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RT-PCR PSA Assay in Marrow Predicts Early PSA Recurrence

RT-PCR PSA Assay in Marrow Predicts Early PSA Recurrence

BETHESDA, Md—Up to 40% to 50% of prostate cancer patients who undergo radical prostatectomy for localized prostate carcinomas will relapse. Traditional prognostic markers, such as clinical stage or pretreatment levels of prostate-specific antigen (PSA), are of limited value in predicting which individuals will have relapsed disease.

In a recent study, the use of a new technique for detecting prostate cells has been shown to have some value in predicting the early recurrence of prostate cancer.

The technique, reverse transcriptase polymerase chain reaction (RT-PCR) assay for PSA, was used to detect the presence of prostate cells in the bone marrow at the time of surgery. Those patients who had a positive RT-PCR PSA assay were more likely to have early disease recurrence during follow-up after surgery.

“The most important finding was that the men who had prostate cells in the bone marrow had a much higher rate of recurrence,” Judd W. Moul, MD, told Oncology News International. Dr. Moul is the director of the Department of Defense Center for Prostate Disease Research (CPDR) at the Uniformed Services University of Health Sciences, Bethesda.

Further investigation is needed to determine if bone marrow RT-PCR PSA positivity has value as an independent prognostic marker. Previous studies with the RT-PCR PSA assay have produced conflicting results, perhaps because standardization of laboratory procedures is lacking. Bone marrow samples, rather than blood, were tested in this study because earlier studies were unable to find a correlation between stage or recurrence in men with RT-PCR PSA positivity of peripheral blood.

The ability to identify those individuals who are at risk for recurrence would allow physicians to devise an appropriate treatment plan. “If we knew that the men who were positive had a high likelihood of recurring, maybe right after surgery we could use adjuvant hormonal treatment for a year,” Dr. Moul said. “Right now, you hate to treat everybody because many of them are cured and may not need that treatment. The RT-PCR PSA assay would identify the high-risk group much earlier, and maybe we could do adjuvant therapy right away in that group.”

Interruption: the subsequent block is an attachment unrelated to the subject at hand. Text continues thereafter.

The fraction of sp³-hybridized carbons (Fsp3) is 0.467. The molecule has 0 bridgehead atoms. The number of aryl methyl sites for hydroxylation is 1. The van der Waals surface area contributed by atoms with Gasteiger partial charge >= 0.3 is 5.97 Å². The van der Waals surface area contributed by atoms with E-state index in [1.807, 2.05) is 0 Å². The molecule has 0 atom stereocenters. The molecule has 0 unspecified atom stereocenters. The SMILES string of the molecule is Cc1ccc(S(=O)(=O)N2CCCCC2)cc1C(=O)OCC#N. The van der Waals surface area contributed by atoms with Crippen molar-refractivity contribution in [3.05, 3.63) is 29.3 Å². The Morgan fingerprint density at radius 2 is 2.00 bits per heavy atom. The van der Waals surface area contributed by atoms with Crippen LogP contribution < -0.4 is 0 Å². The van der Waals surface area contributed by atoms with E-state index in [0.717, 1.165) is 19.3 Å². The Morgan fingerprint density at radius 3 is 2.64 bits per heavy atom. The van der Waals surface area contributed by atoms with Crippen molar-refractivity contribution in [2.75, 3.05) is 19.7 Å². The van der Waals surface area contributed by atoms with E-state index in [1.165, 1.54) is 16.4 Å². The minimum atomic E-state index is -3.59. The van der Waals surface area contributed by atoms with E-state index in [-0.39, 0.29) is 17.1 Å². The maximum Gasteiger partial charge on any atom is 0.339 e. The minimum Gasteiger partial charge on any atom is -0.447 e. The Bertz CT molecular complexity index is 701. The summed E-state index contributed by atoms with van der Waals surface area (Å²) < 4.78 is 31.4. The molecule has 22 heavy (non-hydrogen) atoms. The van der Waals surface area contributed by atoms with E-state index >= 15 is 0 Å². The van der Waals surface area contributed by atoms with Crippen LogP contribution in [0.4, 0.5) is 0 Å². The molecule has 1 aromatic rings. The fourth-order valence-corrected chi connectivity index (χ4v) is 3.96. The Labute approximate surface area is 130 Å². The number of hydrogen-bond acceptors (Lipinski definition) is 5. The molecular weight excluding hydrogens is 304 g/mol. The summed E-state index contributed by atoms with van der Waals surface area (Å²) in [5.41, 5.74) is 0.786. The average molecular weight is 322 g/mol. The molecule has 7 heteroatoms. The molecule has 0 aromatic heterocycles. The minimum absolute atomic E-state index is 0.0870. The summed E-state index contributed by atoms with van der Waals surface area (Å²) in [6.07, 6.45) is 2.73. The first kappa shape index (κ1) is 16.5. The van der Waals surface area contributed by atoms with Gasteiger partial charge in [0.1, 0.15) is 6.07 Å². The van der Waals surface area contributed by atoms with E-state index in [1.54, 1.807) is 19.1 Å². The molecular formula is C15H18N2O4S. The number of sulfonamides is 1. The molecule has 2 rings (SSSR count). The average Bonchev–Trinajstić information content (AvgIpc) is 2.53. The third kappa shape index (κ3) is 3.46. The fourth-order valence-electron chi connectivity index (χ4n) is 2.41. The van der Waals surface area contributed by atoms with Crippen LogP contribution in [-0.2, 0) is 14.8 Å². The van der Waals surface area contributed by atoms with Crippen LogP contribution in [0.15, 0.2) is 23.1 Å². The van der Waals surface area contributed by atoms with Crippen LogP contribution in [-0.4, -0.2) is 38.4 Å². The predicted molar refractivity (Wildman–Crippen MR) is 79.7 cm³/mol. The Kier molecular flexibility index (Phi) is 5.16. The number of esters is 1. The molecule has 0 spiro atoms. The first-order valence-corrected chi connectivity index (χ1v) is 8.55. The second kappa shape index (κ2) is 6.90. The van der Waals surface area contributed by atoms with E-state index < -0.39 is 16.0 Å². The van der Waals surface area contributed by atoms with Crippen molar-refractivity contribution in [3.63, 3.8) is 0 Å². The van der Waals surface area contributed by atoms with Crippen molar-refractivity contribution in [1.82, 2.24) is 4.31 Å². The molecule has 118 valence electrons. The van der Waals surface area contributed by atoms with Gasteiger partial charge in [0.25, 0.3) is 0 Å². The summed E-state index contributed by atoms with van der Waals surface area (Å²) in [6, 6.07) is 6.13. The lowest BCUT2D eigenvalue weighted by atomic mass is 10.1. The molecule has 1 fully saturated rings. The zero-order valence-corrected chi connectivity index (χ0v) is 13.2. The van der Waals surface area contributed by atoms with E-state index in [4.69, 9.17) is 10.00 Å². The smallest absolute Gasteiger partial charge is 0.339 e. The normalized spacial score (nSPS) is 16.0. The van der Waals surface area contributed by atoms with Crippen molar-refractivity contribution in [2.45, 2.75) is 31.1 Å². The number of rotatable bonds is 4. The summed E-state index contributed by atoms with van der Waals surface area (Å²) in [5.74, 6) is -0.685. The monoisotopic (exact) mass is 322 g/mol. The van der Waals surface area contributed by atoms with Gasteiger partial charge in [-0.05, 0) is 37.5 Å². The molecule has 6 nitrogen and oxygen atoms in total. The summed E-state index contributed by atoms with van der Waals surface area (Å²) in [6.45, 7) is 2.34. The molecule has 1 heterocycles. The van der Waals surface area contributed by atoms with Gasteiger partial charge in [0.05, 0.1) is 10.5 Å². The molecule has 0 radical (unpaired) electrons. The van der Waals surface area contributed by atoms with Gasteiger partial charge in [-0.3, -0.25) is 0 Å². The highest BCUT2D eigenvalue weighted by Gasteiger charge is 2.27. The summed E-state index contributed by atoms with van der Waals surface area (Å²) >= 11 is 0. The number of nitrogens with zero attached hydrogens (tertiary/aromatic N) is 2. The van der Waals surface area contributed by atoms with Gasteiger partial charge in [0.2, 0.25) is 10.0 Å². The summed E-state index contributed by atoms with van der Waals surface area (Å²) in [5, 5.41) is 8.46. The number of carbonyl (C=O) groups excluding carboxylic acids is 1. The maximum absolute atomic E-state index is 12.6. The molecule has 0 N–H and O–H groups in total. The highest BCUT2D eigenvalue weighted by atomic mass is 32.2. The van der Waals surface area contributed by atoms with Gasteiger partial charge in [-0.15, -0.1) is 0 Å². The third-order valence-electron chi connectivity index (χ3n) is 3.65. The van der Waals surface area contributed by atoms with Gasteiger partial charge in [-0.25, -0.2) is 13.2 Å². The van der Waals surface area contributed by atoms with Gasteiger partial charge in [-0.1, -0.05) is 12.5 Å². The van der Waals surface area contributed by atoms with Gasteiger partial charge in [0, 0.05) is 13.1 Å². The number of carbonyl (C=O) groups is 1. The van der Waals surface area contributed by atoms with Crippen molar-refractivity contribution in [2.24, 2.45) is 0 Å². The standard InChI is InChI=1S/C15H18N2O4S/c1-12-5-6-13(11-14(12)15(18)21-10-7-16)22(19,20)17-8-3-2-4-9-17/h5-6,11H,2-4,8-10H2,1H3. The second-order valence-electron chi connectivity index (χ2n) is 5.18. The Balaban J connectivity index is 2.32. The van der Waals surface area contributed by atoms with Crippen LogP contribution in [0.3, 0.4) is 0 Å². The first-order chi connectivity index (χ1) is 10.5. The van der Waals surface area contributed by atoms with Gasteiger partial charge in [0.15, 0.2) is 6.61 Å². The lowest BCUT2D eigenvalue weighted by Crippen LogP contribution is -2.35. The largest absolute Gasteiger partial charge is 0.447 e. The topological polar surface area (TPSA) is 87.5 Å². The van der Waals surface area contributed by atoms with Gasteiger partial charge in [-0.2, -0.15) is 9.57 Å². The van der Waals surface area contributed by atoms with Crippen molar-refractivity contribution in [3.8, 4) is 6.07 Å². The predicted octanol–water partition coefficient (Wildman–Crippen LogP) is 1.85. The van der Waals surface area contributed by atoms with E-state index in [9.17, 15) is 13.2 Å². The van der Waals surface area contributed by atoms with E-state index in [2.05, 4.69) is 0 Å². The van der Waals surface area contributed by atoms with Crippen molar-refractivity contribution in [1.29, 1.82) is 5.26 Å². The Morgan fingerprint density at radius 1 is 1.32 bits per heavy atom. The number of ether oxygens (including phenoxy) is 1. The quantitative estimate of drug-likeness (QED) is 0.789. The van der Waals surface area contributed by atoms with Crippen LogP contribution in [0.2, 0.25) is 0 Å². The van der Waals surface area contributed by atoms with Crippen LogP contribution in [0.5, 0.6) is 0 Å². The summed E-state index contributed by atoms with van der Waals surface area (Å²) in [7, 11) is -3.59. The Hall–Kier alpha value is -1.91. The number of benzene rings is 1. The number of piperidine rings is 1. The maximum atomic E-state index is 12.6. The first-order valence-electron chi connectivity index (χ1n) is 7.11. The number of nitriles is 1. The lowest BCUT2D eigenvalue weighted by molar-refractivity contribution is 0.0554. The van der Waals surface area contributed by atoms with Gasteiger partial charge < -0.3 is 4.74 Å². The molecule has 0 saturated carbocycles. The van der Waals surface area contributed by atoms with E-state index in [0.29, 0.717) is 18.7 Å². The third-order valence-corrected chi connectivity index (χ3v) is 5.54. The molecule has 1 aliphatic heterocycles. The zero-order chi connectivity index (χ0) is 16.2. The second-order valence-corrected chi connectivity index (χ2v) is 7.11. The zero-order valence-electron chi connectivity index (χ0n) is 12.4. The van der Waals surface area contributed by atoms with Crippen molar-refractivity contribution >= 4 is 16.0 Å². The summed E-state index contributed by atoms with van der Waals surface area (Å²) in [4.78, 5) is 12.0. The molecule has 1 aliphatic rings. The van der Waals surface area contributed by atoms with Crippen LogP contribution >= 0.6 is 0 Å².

In this blinded prospective study, physicians performed preoperative unilateral anterior iliac bone marrow aspiration on 116 patients immediately before radical prostatectomy. The RT-PCR PSA assay was performed three times on each bone marrow sample. Although these men had apparently localized prostate cancer, PSA-expressing cells were found in the bone marrow of 51 (44%) of the patients (Chun-Ling Gao et al: J Urol 161:1070-1076, 1999).

Bone marrow RT-PCR PSA positivity was said to occur when at least two of three assays were positive. When any positive assay result was considered, the rate of positivity was much higher. Seventy-seven men (66.3%) had at least one positive test, said Shiv Srivastava, PhD, the scientific director for CPDR.

Bone marrow RT-PCR PSA positivity failed to predict pathological stage. Of 51 patients testing positive, 25 (49%) had organ-confined disease and 26 (51%) had non-organ-confined disease. Positivity also failed to predict margin status as determined from whole mount prostate cancer specimens.

However, bone marrow RT-PCR PSA positivity was correlated with early PSA recurrence. Patients were seen every 3 months in the first year after surgery and every 6 months thereafter. Mean follow-up was 14.7 months. Using Kaplan-Meier analysis, researchers determined that the 2-year disease-free survival was 96.6% for RT-PCR PSA negative patients and 77.5% for positive patients (P = .054).

Extraprostatic extension of tumor and bone marrow RT-PCR PSA positivity were both associated with early recurrence. Bone marrow RT-PCR PSA positivity was superior to Gleason score and pretreatment PSA for predicting PSA recurrence.

The long-term value of the assay is being studied, Drs. Moul and Srivastava said. “We’re continuing to follow these men to see if this test positivity has longer-term prognostic value. In other words, as we follow the men longer, will all the men who had a positive test end up recurring? Will the men who had a negative test stay clean?”

Researchers also hope that their work will lead to a better understanding of prostate cancer metastatic disease. At this time, the metastatic potential of the prostate cells found in the bone marrow at the time of prostatectomy is poorly understood.

“There are two possibilities,” Dr. Moul said. “Either these men have true occult metastases or it’s possible that these are just prostate cells that have gotten there but don’t really have the molecular machinery to set up shop and metastasize. Further investigation is needed.”

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